2014 – 2015   Climate Change in Our World II

Exhibited in Munich and Brussels, 2014, and traveling in Europe, 2015

·       A new version of Gary Braasch's color print exhibition "Climate Change in Our World," – art exhibition

·       Focused on changing landscapes - locations of the photographs include the Arctic, high mountain regions such as the Himalayas and the Alps, Peru, North America, China, Kenya, Australia and Antarctica. Images were updated for the show, including new repeat photography of glaciers in the Andes and Alps. The captions are detailed descriptions connecting the science, effects and solutions to local issues.


2014 – 2016   Willkommen im Anthropozän/Welcome to the Anthropocene

Deutsches Museum, Berlin

December 5, 2014 to January 31, 2016



2015   Human Origins: Climate Change and Human Evolution

National Museum of Natural History, Smithsonian, Washington DC.

·       Exhibition on human population, environmental change, within hall of human origins (controversial due to Koch family involvement)

·       Interactives, 3D graphs, stats, etc. Global story. No individuals.


2015  Earth Lab: Degrees of Change

Koshland Science Museum, Washington, DC

·       Science exhibition.

·       Human aspects of story are minimal, sanitized


2015  Bill Nye’s Climate Lab Exhibit

Chabot Space and Science Center, Oakland, CA

·       “Modern civilization has given the Earth a bit of a fever, and it’ll take more than acetaminophen to break it. Let Bill Nye the "Climate Guy" show you how to cure an over-warm planet, tame monster storms, detox the oceans and keep continental ice sheets where they belong - on continents! Ice is nice...”

·       Focused on younger audience



2015  Living with the Ocean

Bermuda Underwater Exploration Institute

·       interactive exhibition exploring the problems facing the world’s oceans and some solutions – focused on ocean and ocean life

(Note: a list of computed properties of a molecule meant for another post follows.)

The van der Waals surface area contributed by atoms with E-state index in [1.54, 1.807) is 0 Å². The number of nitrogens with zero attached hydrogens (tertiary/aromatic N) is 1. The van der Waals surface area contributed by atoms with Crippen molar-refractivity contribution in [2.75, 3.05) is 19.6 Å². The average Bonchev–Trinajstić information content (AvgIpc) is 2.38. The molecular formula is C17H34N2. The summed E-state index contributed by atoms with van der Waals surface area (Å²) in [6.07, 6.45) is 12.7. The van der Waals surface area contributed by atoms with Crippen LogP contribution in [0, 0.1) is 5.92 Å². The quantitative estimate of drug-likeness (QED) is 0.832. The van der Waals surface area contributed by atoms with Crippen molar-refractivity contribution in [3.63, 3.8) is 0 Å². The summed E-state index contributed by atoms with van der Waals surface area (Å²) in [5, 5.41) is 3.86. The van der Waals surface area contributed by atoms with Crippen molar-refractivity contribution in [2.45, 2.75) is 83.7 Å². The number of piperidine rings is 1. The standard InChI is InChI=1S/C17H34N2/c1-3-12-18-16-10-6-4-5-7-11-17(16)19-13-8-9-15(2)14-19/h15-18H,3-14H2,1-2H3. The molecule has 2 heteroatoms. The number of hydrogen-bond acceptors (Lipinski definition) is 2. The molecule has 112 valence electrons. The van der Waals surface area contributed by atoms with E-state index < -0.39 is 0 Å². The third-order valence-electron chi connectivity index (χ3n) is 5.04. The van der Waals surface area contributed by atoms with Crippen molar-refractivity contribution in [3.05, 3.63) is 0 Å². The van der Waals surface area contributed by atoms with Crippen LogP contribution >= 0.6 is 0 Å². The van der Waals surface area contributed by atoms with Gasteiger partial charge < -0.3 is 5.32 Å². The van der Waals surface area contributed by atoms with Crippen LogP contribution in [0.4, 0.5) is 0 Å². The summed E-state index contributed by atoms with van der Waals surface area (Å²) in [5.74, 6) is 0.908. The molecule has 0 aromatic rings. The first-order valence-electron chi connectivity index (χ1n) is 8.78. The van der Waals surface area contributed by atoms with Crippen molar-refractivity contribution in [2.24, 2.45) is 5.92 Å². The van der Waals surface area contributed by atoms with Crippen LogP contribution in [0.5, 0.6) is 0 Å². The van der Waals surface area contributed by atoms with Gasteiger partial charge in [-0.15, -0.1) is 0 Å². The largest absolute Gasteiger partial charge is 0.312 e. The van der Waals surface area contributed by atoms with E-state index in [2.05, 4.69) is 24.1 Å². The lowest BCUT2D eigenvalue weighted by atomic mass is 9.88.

·       http://www.buei.


2016  Anthropocene

Musée de la Nature du Valais, Sion, Switzerland


2017  Climate Change in Our World
Wilson Center, Washington, D.C.  Photographs by Gary Braasch.

'Gary Braasch's photographic exhibition "Climate Change in Our World" enjoyed an extended run at the Boston Museum of Science from June 22, 2013 through January 2, 2014. Thousands of museum visitors were engaged and educated by the photographs informed by information from scientific research, showing scientists at work collecting data, and locations ranging from the Arctic to Bangladesh and the Great Barrier Reef where climate change is already having an effect. The show's final images are of some of the actions being taken to reduce global warming pollution and limit the effects of climate change. Braasch, winner of the Ansel Adams Award, has been documenting climate change and its solutions since 1999 in his project “World View of Global Warming.” '


2017  We Are Nature: Living in the Anthropocene
Carnegie Museum of Natural History, Pittsburgh
'The Anthropocene is the current geological era in which humans are making a profound impact on the geological strata. Geologists are still debating the term, but here at the museum, we are embracing it as a social and cultural tool for exploring the broad sum effect humans are having on the environment.

To put it simply, people are changing the planet. We’ll be exploring the good, the bad, and the ugly truths of the Anthropocene for the next six months with the new exhibition We Are Nature: Living in the Anthropocene, which opens October 28 at the museum.'


2018  Michael Pinsky's Pollution domes
Somerset House, London

Five transparent interlinked domes; visitors enter a dome that contains the very pure air of Tautra, the peninsular on the coast of Norway where the project originated. From here they can walk through the installation to experience what the air is like in London, Beijing, São Paulo and New Dehli.



Annual and ongoing

The Climate Change Museum
New York
Director: Miranda Massie
Commentary –- a place for discussion. Artworks in public spaces.


Syngenta Photography Award Exhibition

“Rural-Urban: the exhibition” Somerset House, London

Submitted photograph categories: Urban Sprawl, Migration, Infrastructure, Greener Cities, Food Production and Deforestation (photography exhibition – all pieces related to the above themes)



Cape Farewell

David Buckland’s international cultural program, based at the Dana Center, Science Museum, London


2001 – ongoing

Smithsonian’s “Forces of Change” launched -